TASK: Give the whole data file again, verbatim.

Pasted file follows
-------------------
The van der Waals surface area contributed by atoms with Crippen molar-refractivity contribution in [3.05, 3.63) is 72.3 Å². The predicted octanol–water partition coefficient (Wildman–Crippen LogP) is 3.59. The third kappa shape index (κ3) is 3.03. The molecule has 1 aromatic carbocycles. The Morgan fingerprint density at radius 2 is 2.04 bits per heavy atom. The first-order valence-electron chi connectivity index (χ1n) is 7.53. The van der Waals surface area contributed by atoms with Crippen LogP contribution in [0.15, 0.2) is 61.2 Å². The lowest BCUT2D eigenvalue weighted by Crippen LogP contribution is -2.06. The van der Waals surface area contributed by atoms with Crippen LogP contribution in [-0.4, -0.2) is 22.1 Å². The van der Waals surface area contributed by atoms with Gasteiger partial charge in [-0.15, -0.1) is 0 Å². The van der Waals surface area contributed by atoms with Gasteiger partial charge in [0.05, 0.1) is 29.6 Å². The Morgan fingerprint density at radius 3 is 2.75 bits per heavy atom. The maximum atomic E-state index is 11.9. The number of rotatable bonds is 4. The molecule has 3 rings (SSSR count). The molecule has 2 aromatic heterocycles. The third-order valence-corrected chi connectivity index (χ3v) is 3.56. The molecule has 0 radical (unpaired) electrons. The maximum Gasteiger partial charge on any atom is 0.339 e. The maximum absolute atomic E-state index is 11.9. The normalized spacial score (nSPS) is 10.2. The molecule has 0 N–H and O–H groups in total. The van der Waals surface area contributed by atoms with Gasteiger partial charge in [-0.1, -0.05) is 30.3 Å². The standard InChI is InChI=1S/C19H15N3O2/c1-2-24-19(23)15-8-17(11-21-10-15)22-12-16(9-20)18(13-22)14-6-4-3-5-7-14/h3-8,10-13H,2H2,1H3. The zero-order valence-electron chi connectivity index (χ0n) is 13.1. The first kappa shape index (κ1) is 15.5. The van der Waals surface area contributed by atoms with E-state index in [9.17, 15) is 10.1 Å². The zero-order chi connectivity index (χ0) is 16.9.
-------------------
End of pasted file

The van der Waals surface area contributed by atoms with Crippen molar-refractivity contribution in [3.05, 3.63) is 72.3 Å². The predicted octanol–water partition coefficient (Wildman–Crippen LogP) is 3.59. The third kappa shape index (κ3) is 3.03. The molecule has 1 aromatic carbocycles. The Morgan fingerprint density at radius 2 is 2.04 bits per heavy atom. The first-order valence-electron chi connectivity index (χ1n) is 7.53. The van der Waals surface area contributed by atoms with Crippen LogP contribution in [0.15, 0.2) is 61.2 Å². The lowest BCUT2D eigenvalue weighted by Crippen LogP contribution is -2.06. The van der Waals surface area contributed by atoms with Crippen LogP contribution in [-0.4, -0.2) is 22.1 Å². The van der Waals surface area contributed by atoms with Gasteiger partial charge in [-0.15, -0.1) is 0 Å². The van der Waals surface area contributed by atoms with Gasteiger partial charge in [0.05, 0.1) is 29.6 Å². The Morgan fingerprint density at radius 3 is 2.75 bits per heavy atom. The maximum atomic E-state index is 11.9. The number of rotatable bonds is 4. The molecule has 3 rings (SSSR count). The molecule has 2 aromatic heterocycles. The third-order valence-corrected chi connectivity index (χ3v) is 3.56. The molecule has 0 radical (unpaired) electrons. The maximum Gasteiger partial charge on any atom is 0.339 e. The maximum absolute atomic E-state index is 11.9. The normalized spacial score (nSPS) is 10.2. The molecule has 0 N–H and O–H groups in total. The van der Waals surface area contributed by atoms with Gasteiger partial charge in [-0.1, -0.05) is 30.3 Å². The standard InChI is InChI=1S/C19H15N3O2/c1-2-24-19(23)15-8-17(11-21-10-15)22-12-16(9-20)18(13-22)14-6-4-3-5-7-14/h3-8,10-13H,2H2,1H3. The zero-order valence-electron chi connectivity index (χ0n) is 13.1. The first kappa shape index (κ1) is 15.5. The van der Waals surface area contributed by atoms with E-state index in [9.17, 15) is 10.1 Å². The zero-order chi connectivity index (χ0) is 16.9.